Aquarium won't cycle

hatred27

I've had my 75g set up for over 3 months. I have an fx6. (yes I know its overkill) I borrowed one of my friends big sponge filters when I first got my filter set up and squeezed it into the aquarium. I'm doing a fish in cycle with 3 goldfish. My bacterial bloom happened just a little bit after I added the BB from the sponge filter and the goldfish. But I am still having ammonia readings and I've not yet had any nitrite/nitrate readings. And I'm honestly just frustrated and at a loss of words. I feed the goldfish roughly once a day. It's a barebottom tank, so theres really nothing causing the ammonia. I've been adding either stability or quick start since its been set up. I tested my tap water to make sure theres no ammonia, and theres not. So I really don't know what to do. I do atleast 1 weekly water change.
 

Dunk2

I've had my 75g set up for over 3 months. I have an fx6. (yes I know its overkill) I borrowed one of my friends big sponge filters when I first got my filter set up and squeezed it into the aquarium. I'm doing a fish in cycle with 3 goldfish. My bacterial bloom happened just a little bit after I added the BB from the sponge filter and the goldfish. But I am still having ammonia readings and I've not yet had any nitrite/nitrate readings. And I'm honestly just frustrated and at a loss of words. I feed the goldfish roughly once a day. It's a barebottom tank, so theres really nothing causing the ammonia. I've been adding either stability or quick start since its been set up. I tested my tap water to make sure theres no ammonia, and theres not. So I really don't know what to do. I do atleast 1 weekly water change.

What is your ammonia and pH level?
 
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jdhef

The first thing I want to mention is that squeezing a sponge from a cycled tank into your uncycled tank, really will not be of much help. The bacteria clings to the surfaces and isn't likely to squeeze off in sufficient quantity to be of any help. Putting a "seeded" sponge directly into your filter and leaving it there will help cycle a tank.

I guess my big question to you, is what is the pH level of the tank. At a pH of 7.0 and above ammonia in the tank stays as ammonia. But as your pH drops below 7.0, ammonia starts converting into ammonium, and by the time your pH gets to 6.0 all ammonia has converted to amonium.

The good thing about ammonium is that it is far less toxic than ammonia (some claim it is non-toxic). The bad thing is that it is a terrible food source for the ammonia converting bacteria and if you pH is too far below 7.0 the tank may never cycle.
 
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hatred27

The first thing I want to mention is that squeezing a sponge from a cycled tank into your uncycled tank, really will not be of much help. The bacteria clings to the surfaces and isn't likely to squeeze off in sufficient quantity to be of any help. Putting a "seeded" sponge directly into your filter and leaving it there will help cycle a tank.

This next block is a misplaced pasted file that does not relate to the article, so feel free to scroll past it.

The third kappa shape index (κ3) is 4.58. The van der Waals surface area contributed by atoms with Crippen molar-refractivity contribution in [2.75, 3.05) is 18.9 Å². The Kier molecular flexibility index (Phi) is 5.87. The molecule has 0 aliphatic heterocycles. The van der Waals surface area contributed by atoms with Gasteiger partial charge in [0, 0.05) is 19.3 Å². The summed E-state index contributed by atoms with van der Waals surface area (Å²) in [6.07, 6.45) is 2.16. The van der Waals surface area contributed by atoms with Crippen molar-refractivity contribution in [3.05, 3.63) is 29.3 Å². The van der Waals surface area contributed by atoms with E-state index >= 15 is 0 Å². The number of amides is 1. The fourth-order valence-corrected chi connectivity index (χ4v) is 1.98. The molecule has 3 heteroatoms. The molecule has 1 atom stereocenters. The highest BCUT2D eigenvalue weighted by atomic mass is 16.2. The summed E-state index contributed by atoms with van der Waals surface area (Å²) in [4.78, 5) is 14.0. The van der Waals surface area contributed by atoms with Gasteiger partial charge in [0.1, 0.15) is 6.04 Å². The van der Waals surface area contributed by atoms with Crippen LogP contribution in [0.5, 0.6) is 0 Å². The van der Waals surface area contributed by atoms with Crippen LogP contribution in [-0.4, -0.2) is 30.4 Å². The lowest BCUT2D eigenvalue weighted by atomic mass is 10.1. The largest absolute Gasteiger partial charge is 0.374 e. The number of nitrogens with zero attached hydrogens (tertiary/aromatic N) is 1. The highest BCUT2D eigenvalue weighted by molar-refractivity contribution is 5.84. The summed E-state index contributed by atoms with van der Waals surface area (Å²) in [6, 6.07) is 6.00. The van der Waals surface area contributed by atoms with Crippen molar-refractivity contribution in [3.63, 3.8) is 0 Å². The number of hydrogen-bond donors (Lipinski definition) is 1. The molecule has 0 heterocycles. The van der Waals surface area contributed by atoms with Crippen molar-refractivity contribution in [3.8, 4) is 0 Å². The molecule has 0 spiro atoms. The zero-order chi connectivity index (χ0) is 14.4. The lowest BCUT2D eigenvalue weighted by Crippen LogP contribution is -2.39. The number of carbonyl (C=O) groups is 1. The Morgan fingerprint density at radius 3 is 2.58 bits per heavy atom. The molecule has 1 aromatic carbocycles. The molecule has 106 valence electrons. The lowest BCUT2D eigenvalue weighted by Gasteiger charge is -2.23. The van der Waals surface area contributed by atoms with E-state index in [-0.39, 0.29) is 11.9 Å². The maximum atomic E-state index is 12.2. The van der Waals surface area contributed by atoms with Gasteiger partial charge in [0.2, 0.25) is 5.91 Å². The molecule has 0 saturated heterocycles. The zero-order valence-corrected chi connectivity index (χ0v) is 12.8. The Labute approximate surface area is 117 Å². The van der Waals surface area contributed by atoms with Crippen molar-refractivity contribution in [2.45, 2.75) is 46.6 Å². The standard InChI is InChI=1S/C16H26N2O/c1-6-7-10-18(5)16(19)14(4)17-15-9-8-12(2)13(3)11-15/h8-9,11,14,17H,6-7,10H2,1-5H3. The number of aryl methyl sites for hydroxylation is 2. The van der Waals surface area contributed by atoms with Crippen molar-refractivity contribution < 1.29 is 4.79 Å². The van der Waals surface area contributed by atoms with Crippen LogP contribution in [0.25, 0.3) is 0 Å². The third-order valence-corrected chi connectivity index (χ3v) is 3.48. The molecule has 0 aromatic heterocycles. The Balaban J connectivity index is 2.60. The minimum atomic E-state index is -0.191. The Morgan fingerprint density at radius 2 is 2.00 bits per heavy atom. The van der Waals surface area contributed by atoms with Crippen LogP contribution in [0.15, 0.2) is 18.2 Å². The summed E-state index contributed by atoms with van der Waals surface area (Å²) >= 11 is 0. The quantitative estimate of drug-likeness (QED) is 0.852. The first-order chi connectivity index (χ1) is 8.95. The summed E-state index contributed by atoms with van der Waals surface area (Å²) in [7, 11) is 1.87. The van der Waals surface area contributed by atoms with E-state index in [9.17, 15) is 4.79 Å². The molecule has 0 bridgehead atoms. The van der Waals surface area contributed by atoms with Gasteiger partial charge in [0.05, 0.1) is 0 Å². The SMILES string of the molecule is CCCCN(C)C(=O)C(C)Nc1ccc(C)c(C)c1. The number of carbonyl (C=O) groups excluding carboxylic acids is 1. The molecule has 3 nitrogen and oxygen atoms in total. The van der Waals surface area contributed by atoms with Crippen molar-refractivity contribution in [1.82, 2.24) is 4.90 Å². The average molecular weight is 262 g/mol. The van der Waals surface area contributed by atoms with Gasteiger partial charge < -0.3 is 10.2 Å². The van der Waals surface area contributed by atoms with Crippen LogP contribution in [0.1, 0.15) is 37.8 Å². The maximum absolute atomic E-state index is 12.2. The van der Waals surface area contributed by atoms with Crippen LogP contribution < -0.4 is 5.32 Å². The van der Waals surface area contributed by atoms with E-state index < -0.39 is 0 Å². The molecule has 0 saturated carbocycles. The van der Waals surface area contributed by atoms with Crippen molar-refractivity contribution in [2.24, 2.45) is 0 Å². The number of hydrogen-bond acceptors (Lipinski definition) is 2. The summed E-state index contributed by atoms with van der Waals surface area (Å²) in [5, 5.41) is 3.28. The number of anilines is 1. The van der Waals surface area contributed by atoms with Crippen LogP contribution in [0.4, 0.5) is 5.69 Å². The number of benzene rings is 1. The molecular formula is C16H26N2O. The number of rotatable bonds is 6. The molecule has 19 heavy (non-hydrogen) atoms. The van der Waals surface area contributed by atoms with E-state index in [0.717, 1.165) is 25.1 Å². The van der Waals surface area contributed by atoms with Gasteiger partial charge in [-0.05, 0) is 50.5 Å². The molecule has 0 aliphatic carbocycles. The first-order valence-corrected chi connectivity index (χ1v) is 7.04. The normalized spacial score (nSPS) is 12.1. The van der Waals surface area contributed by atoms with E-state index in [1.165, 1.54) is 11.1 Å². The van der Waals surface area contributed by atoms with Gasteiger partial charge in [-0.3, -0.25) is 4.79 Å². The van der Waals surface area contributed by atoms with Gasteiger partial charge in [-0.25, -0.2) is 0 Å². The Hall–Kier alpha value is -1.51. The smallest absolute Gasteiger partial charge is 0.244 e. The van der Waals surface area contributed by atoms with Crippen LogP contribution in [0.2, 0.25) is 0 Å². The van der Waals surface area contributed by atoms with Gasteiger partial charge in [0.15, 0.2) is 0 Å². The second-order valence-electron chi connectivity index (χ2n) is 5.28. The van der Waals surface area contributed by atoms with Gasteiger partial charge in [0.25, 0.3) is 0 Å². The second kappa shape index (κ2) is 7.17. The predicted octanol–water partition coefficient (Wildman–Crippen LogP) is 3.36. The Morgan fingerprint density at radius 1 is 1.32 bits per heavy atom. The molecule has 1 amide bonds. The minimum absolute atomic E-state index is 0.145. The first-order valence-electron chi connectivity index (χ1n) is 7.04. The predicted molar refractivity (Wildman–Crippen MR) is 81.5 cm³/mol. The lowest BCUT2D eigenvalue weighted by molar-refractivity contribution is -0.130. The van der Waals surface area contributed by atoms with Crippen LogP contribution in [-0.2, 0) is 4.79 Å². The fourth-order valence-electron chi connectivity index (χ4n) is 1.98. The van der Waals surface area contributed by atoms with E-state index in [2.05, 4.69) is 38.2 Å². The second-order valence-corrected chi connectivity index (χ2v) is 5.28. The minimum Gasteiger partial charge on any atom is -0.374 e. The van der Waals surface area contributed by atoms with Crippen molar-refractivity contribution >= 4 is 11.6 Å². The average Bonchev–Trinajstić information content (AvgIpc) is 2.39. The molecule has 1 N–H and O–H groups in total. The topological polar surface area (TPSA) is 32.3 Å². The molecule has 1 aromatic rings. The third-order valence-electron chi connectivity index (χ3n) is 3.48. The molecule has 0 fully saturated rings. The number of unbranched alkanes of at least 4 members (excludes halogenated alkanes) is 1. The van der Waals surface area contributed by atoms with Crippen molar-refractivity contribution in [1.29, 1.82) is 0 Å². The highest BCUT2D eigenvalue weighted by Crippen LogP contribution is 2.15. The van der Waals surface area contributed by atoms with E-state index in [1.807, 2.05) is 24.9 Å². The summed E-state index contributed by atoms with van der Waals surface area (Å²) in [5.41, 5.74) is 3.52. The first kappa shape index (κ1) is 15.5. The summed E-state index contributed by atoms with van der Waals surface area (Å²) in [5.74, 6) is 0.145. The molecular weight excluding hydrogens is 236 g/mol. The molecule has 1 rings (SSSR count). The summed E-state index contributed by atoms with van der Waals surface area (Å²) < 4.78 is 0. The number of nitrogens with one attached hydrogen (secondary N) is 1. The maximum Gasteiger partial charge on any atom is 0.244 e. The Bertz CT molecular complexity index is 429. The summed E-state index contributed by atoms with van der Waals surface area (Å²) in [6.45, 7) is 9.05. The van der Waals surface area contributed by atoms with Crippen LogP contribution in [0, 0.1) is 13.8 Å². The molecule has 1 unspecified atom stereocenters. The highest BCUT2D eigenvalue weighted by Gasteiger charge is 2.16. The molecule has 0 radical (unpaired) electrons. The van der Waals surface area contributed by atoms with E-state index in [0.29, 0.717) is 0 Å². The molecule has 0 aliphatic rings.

I guess my big question to you, is what is the pH level of the tank. At a pH of 7.0 and above ammonia in the tank stays as ammonia. But as your pH drops below 7.0, ammonia starts converting into ammonium, and by the time your pH gets to 6.0 all ammonia has converted to amonium.

The good thing about ammonium is that it is far less toxic than ammonia (some claim it is non-toxic). The bad thing is that it is a terrible food source for the ammonia converting bacteria and if you pH is too far below 7.0 the tank may never cycle.
Ammonia 4.0 and PH is 6.0
What is your ammonia and pH level?
Ammonia 4.0 and PH is 6.0
 
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mattgirl

Ammonia 4.0 and PH is 6.0

Ammonia 4.0 and PH is 6.0
As jdhef said and Dunk2 was alluding to your low pH is the main reason this tank isn't cycling. Your goldfish aren't being harmed because the ammonia is actually ammonium. What is the pH of your tap water? You can find your true pH by testing water from the tap after it has set out for 24 hours.

We need to get you pH up but we need to do it slowly as to not affect your fish. This can be done by adding crushed coral. It will very slowly dissolve and as it does it will raise your pH. If the pH of your tap water after it has gassed off for 24 hours is higher than what you are seeing in the tank the crushed coral should raise it up to that level in the tank.

BTW: Your filter isn't overkill. We can never have too much filtration. A bare bottom tank will have less surface area for bacteria to grow on so the more filter media you have the better it will be.
 
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Donthemon

also curious of you water change schedule and amount.
 
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jdhef

Ya know...I have a theory, and this is just my theory but...

If you have a pH that low, all highly toxic ammonia is instead much loss toxic (maybe even non-toxic) ammonium. In a case like that, does a tank even need to be cycled. Possibly just doing th estandard weekly partial water change would be good enough to keep the ammonium levels low and since no ammonia is being converted into nitrites, there are never any nitrites in your tank.

The caveat is that in that as the pH starts getting above 6.0 you will have both ammonium and ammonium at the same time. I don't know at which point that becomes because water temperature also plays a part in when ammonia turns into ammonium. But a believe SeaChem makes a thing you put in your tank that will give you a reading for ammonia (most test kits do not differentiate between ammonia and ammonium as you witnessed yourself.

So I'm not suggesting you do this, since it is only MY theory, but if you are feeling brave...
 
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mattgirl

Ya know...I have a theory, and this is just my theory but...

If you have a pH that low, all highly toxic ammonia is instead much loss toxic (maybe even non-toxic) ammonium. In a case like that, does a tank even need to be cycled. Possibly just doing th estandard weekly partial water change would be good enough to keep the ammonium levels low and since no ammonia is being converted into nitrites, there are never any nitrites in your tank.

The caveat is that in that as the pH starts getting above 6.0 you will have both ammonium and ammonium at the same time. I don't know at which point that becomes because water temperature also plays a part in when ammonia turns into ammonium. But a believe SeaChem makes a thing you put in your tank that will give you a reading for ammonia (most test kits do not differentiate between ammonia and ammonium as you witnessed yourself.

So I'm not suggesting you do this, since it is only MY theory, but if you are feeling brave...
This is an interesting theory and I do think it has merit. I have to think as long as the pH remains at this level no harm will come from the ammonia. As you said, the main concern is what if the pH changes and for some odd reason it goes up to 7 or more. At that point it could become a problem.

At least hatred27 now knows why what is happening is happening. The water changes should keep the ammonia level down some. Since there is no bacteria the ammonium will just continue to rise.